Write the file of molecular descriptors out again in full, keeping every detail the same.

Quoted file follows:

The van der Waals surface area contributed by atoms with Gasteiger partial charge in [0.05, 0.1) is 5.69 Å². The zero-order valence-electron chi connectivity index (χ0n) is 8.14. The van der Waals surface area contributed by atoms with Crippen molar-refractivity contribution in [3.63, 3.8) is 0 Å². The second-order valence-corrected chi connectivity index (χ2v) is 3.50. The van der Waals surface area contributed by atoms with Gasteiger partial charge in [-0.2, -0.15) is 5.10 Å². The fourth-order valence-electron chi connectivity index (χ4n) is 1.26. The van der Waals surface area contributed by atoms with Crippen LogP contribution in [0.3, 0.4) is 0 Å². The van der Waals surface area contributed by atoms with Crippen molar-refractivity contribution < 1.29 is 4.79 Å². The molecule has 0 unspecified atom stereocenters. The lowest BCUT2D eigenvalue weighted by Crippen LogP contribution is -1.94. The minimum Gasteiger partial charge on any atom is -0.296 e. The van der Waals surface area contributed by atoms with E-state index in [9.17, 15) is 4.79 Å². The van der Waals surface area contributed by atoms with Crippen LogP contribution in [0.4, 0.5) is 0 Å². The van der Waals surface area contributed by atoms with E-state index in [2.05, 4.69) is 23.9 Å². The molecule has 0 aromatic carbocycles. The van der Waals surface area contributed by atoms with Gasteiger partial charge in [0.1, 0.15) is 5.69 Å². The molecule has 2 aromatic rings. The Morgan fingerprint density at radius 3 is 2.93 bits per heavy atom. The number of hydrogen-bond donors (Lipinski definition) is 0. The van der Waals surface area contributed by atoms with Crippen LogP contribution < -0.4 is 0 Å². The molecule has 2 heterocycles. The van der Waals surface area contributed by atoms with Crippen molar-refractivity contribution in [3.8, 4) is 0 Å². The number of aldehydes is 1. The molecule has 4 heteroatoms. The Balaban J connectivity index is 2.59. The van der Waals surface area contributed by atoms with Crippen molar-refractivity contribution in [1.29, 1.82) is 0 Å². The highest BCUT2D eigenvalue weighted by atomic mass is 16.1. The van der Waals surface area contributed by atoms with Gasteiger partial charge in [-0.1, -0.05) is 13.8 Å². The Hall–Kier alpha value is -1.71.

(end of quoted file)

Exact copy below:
The van der Waals surface area contributed by atoms with Gasteiger partial charge in [0.05, 0.1) is 5.69 Å². The zero-order valence-electron chi connectivity index (χ0n) is 8.14. The van der Waals surface area contributed by atoms with Crippen molar-refractivity contribution in [3.63, 3.8) is 0 Å². The second-order valence-corrected chi connectivity index (χ2v) is 3.50. The van der Waals surface area contributed by atoms with Gasteiger partial charge in [-0.2, -0.15) is 5.10 Å². The fourth-order valence-electron chi connectivity index (χ4n) is 1.26. The van der Waals surface area contributed by atoms with Crippen LogP contribution in [0.3, 0.4) is 0 Å². The van der Waals surface area contributed by atoms with Crippen molar-refractivity contribution < 1.29 is 4.79 Å². The molecule has 0 unspecified atom stereocenters. The lowest BCUT2D eigenvalue weighted by Crippen LogP contribution is -1.94. The minimum Gasteiger partial charge on any atom is -0.296 e. The van der Waals surface area contributed by atoms with E-state index in [9.17, 15) is 4.79 Å². The van der Waals surface area contributed by atoms with Crippen LogP contribution in [0.4, 0.5) is 0 Å². The van der Waals surface area contributed by atoms with E-state index in [2.05, 4.69) is 23.9 Å². The molecule has 0 aromatic carbocycles. The van der Waals surface area contributed by atoms with Gasteiger partial charge in [0.1, 0.15) is 5.69 Å². The molecule has 2 aromatic rings. The Morgan fingerprint density at radius 3 is 2.93 bits per heavy atom. The number of hydrogen-bond donors (Lipinski definition) is 0. The van der Waals surface area contributed by atoms with Crippen LogP contribution < -0.4 is 0 Å². The molecule has 2 heterocycles. The van der Waals surface area contributed by atoms with Crippen molar-refractivity contribution in [3.8, 4) is 0 Å². The number of aldehydes is 1. The molecule has 4 heteroatoms. The Balaban J connectivity index is 2.59. The van der Waals surface area contributed by atoms with Crippen molar-refractivity contribution in [1.29, 1.82) is 0 Å². The highest BCUT2D eigenvalue weighted by atomic mass is 16.1. The van der Waals surface area contributed by atoms with Gasteiger partial charge in [-0.1, -0.05) is 13.8 Å². The Hall–Kier alpha value is -1.71.